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Medical News & Perspectives
October 14, 2009

Surgical Tourism: Some US Patients Travel Abroad for Less Costly Surgery

JAMA. 2009;302(14):1519. doi:10.1001/jama.2009.1454

Each year, thousands of US patients are obtaining health care outside of the country, the vast majority for surgical procedures that range from hemorrhoidectomies to the treatment of brain tumors.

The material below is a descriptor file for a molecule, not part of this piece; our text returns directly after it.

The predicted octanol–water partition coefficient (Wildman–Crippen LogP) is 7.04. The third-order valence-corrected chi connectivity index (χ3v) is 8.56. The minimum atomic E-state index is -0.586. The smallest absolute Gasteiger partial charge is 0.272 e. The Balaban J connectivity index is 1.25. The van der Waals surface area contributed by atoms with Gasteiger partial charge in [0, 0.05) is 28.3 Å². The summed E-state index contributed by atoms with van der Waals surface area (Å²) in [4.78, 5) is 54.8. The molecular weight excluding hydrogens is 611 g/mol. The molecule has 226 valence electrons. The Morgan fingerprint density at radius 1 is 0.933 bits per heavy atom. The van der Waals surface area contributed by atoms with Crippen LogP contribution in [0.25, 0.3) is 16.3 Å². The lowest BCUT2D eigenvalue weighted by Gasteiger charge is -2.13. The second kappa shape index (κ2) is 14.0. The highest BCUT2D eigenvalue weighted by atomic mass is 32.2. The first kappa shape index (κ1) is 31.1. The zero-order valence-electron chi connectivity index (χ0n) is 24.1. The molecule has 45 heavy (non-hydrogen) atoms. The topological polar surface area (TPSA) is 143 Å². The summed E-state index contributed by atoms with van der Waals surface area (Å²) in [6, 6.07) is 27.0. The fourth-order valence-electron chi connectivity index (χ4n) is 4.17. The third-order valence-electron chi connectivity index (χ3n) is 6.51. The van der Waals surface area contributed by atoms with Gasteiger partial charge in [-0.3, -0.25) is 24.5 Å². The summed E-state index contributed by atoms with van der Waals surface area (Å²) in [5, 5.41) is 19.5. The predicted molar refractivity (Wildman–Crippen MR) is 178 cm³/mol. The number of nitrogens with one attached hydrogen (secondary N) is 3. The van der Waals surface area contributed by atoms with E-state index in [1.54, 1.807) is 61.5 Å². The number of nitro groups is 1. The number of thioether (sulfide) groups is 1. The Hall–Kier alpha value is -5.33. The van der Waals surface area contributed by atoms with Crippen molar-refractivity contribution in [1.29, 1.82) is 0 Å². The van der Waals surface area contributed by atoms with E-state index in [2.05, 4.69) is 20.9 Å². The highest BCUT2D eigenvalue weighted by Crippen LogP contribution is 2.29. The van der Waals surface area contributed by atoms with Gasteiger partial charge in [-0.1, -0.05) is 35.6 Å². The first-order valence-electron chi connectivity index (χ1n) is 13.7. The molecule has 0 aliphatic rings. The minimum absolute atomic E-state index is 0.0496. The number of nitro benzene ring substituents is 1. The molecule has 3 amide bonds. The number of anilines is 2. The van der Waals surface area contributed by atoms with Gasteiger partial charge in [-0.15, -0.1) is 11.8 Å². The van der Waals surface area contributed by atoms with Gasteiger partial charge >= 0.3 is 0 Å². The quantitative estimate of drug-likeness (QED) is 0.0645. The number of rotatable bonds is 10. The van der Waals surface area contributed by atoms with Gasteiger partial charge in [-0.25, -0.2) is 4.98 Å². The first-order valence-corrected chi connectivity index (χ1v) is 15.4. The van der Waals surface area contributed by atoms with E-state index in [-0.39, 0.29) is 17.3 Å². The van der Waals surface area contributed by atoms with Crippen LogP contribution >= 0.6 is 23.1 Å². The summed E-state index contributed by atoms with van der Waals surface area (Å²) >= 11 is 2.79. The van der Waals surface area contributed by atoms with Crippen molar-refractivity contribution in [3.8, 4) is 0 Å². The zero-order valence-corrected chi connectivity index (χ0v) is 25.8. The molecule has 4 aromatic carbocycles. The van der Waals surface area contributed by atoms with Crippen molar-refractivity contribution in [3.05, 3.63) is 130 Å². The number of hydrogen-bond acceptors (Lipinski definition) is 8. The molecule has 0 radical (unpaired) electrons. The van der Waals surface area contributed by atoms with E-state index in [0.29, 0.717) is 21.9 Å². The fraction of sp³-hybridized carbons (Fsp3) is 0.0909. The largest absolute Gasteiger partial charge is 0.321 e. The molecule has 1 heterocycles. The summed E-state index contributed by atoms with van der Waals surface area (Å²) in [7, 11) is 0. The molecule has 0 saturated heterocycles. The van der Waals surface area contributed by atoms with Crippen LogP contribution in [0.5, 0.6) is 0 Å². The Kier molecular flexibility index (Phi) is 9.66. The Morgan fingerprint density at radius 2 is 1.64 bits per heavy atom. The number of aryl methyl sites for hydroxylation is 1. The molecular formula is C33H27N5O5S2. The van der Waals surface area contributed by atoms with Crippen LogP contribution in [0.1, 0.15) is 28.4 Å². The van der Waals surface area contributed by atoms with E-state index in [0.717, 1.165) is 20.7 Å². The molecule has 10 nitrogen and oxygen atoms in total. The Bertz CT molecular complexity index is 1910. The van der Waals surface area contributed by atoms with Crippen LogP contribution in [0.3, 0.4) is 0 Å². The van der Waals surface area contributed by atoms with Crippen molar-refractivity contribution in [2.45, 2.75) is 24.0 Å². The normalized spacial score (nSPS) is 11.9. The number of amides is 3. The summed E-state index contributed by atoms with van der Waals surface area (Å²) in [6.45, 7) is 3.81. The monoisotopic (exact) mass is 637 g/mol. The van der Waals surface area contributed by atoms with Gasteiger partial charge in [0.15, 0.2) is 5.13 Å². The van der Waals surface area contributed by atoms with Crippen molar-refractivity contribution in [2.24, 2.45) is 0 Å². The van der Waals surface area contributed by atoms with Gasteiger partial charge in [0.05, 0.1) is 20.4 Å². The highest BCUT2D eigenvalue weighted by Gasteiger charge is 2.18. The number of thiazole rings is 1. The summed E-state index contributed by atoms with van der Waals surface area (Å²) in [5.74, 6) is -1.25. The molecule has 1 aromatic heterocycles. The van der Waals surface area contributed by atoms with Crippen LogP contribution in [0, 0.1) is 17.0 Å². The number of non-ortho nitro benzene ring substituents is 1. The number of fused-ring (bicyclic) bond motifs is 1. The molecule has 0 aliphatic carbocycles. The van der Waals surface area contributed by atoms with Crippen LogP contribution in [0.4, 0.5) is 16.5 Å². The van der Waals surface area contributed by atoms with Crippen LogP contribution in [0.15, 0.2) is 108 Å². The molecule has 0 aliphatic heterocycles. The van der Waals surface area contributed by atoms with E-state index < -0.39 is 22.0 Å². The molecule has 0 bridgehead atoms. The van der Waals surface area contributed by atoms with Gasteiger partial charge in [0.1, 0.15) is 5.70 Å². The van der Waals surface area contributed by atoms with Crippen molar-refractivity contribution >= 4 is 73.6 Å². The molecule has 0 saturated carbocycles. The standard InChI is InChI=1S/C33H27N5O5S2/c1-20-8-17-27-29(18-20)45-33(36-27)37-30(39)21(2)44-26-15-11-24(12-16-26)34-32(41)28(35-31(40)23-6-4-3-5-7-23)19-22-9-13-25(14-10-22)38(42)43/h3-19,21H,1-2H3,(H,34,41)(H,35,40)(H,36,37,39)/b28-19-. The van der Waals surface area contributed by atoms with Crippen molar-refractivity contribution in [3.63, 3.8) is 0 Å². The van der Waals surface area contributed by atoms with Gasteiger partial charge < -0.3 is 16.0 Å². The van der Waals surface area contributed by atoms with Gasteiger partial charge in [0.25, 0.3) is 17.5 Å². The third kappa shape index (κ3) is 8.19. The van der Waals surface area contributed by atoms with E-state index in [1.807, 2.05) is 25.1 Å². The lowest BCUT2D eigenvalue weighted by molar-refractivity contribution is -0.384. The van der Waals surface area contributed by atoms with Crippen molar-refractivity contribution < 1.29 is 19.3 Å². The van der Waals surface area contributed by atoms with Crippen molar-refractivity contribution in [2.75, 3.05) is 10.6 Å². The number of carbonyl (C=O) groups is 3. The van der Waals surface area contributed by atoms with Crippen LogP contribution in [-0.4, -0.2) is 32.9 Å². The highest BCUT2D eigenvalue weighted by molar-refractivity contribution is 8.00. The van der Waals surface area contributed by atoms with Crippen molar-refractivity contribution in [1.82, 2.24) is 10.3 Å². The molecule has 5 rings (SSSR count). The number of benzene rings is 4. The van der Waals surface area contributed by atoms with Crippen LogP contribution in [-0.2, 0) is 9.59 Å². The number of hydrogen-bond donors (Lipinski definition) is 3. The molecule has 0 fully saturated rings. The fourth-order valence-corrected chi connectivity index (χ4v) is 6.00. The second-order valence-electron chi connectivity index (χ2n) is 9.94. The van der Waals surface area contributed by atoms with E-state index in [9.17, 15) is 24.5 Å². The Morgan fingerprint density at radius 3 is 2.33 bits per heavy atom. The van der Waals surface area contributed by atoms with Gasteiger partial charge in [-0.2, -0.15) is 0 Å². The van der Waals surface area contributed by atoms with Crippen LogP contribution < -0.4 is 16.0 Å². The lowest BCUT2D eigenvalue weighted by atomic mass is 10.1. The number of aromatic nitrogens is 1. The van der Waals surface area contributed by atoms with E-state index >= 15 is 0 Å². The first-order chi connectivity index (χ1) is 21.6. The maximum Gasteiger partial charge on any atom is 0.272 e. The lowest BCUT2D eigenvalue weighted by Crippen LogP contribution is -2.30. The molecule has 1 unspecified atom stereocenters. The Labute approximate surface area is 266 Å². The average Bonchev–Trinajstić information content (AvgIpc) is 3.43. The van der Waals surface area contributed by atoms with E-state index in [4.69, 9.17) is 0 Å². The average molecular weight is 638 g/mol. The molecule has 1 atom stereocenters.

An estimated 60 000 to 750 000 US patients are participating in this exodus, according to Josef E. Fischer, MD, professor of surgery at the Harvard Medical School in Boston. The high cost of US medicine is driving “surgical tourism,” especially for persons who lack health insurance, as well as some self-insured businesses and third-party payers, all of whom seek to save thousands of dollars for a procedure. For example, someone without insurance could face a $200 000 bill for heart valve replacement surgery in the United States but would pay only $9500 in India; likewise, someone in the United States charged $90 000 for spinal fusion would pay only $7000 in Thailand (Unti JA. Bull Am Coll Surg. 2009;94[4]:18-25).

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